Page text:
computer simulated environments
Virtual reality is a computer-fabricated construct through which multiple humans can connect with objects three dimensionally with the involvement of sight, sound, and (to a lesser extent) touch and locomotion. One's sense of realism in such a setting increases with: (1) more range and depth of human sensory information processing potential actively involved in the interaction between a person and computer (e.g. amount of range of sight, resolution of perceived images, quality of audio communication, quantity and degree of body members actively involved in locomotor and kinesthetic communication); and (2) greater quickness and intelligence of the human to computer communication, particularly when the behavior of artificially-generated objects more closely conforms to the tangible and other laws that govern their real-world equivalents. Exceptions to the latter happen for surreal world uses, but even for those applications the gap from realistic dynamics should be managed to make a minimum level of sense of reality for one to be substantively engaged. If the setting is too bizarre, then believable communication fails. Sub-page Holographic Movies and New Holographic Technologies covers similar topics.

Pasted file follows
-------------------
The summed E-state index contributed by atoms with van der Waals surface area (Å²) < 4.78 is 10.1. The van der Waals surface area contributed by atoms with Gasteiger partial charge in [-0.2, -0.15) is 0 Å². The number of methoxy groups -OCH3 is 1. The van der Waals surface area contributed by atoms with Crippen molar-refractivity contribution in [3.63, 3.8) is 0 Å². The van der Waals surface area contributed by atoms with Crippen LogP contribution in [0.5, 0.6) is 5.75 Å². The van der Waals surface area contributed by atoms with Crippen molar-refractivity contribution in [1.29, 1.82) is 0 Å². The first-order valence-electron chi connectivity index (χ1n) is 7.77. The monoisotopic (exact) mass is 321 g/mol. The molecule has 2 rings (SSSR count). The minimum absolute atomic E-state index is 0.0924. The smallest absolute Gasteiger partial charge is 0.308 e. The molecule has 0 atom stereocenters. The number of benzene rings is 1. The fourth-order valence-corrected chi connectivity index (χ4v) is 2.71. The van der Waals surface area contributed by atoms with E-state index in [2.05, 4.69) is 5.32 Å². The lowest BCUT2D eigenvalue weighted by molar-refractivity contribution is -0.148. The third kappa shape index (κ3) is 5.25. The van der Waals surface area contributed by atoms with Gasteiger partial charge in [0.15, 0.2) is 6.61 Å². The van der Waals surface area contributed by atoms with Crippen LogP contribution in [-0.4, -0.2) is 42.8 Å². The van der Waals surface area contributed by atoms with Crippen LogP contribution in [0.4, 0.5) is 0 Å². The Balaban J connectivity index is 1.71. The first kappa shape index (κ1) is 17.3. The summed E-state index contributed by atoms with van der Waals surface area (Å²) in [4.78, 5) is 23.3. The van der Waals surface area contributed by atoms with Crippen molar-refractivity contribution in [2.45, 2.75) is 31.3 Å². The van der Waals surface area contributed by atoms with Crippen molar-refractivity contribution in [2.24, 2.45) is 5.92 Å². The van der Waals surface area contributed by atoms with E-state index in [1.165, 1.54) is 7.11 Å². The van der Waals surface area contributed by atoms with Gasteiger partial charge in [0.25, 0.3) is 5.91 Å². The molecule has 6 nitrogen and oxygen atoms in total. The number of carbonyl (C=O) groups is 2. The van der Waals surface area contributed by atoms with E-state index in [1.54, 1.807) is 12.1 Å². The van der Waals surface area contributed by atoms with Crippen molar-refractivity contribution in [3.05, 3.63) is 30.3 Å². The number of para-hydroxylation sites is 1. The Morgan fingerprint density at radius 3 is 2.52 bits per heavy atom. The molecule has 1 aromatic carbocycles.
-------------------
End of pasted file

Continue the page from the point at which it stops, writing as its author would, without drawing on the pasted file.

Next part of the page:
In the case of holographic data storage, two coherent laser rays cross inside optically sensitive media and save a hologram containing an entire page of data at one time. In order to read information from holographic storage media, a laser is focused on the recordable media at the angle used to imprint the hologram, the source hologram is recreated, and the light configurations in the hologram are translated into electromagnetic pulses for computer analysis. Present day generation holodisks can store nearly a hundred times the amount of information that can be stored in a standard DVD. Further, Virtual Medicine has information that may be of interest.
Linked page Holographic Search Engine also has information on holotech.
and the site HoloSearch.com may be sent to: